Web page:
World Book Night started last year in the United Kingdom and a million books were passed out. This is the event’s first year in the US, billed as a celebration of reading.
Alice Meyer, one of the Midwest organizers, says tens of thousands of volunteers are making it happen.
“Some people are going to malls,” Meyer says. “We’ve had a number of teachers who are just going to give them to students that they know are not heavy readers. In some of the larger areas around the country, people are going to subway stations. Some people here are even going to bus stops. Just anywhere people gather, coffee shops, restaurants.”
Each volunteer has been given a carton containing 20 copies of a book to hand out wherever they choose to go.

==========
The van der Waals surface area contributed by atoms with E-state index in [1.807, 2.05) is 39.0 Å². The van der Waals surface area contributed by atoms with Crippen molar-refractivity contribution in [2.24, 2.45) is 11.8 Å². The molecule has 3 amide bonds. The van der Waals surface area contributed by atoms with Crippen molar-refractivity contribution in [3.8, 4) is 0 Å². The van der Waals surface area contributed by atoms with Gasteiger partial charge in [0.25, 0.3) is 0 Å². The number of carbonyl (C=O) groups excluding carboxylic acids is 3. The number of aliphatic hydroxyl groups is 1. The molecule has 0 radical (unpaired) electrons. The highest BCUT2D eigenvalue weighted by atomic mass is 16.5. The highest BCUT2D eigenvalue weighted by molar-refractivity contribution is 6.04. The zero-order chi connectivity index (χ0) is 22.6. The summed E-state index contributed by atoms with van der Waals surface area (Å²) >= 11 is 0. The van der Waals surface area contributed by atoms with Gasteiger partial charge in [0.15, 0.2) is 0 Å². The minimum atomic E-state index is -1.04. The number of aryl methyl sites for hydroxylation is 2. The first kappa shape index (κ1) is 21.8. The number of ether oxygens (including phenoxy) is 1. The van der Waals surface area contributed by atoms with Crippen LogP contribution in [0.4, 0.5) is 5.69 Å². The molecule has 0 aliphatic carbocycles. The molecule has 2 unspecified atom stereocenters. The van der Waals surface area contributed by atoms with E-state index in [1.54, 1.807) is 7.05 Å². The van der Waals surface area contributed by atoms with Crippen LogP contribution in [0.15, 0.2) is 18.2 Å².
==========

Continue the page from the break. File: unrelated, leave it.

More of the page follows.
Meyer says the World Book Night’s leaders started with a list of 2,500 books and whittled it down to just 30 titles for this one-night-only occasion.
“They wanted books that were already in paperback editions,” Meyer says. “Maybe books that have won awards that were selling well, books that were popular with book clubs. They wanted a good mix of fiction and non-fiction. This year, they added some young adult titles. They wanted literary works as well as commercial works.”
The diverse list of titles includes: “The Hunger Games” by Suzanne Collins, “I Know Why the Caged Bird Sings” by Maya Angelou, “Friday Night Lights” by H.G. Bissinger, Barbara Kingsolver’s “The Poisonwood Bible,” and “The Stand” by Stephen King, along with 25 more.
One amazing thing about the event, Meyer says, is there’s no money changing hands throughout the entire process.
“The authors have waived their royalties,” Meyer says. “These are special published editions that are not for resale. Printers have donated printing. Paper companies have donated paper. It’s just been such a wonderful cooperation between everybody to make this happen.”
Learn more about the event at: http://www.us.worldbooknight.org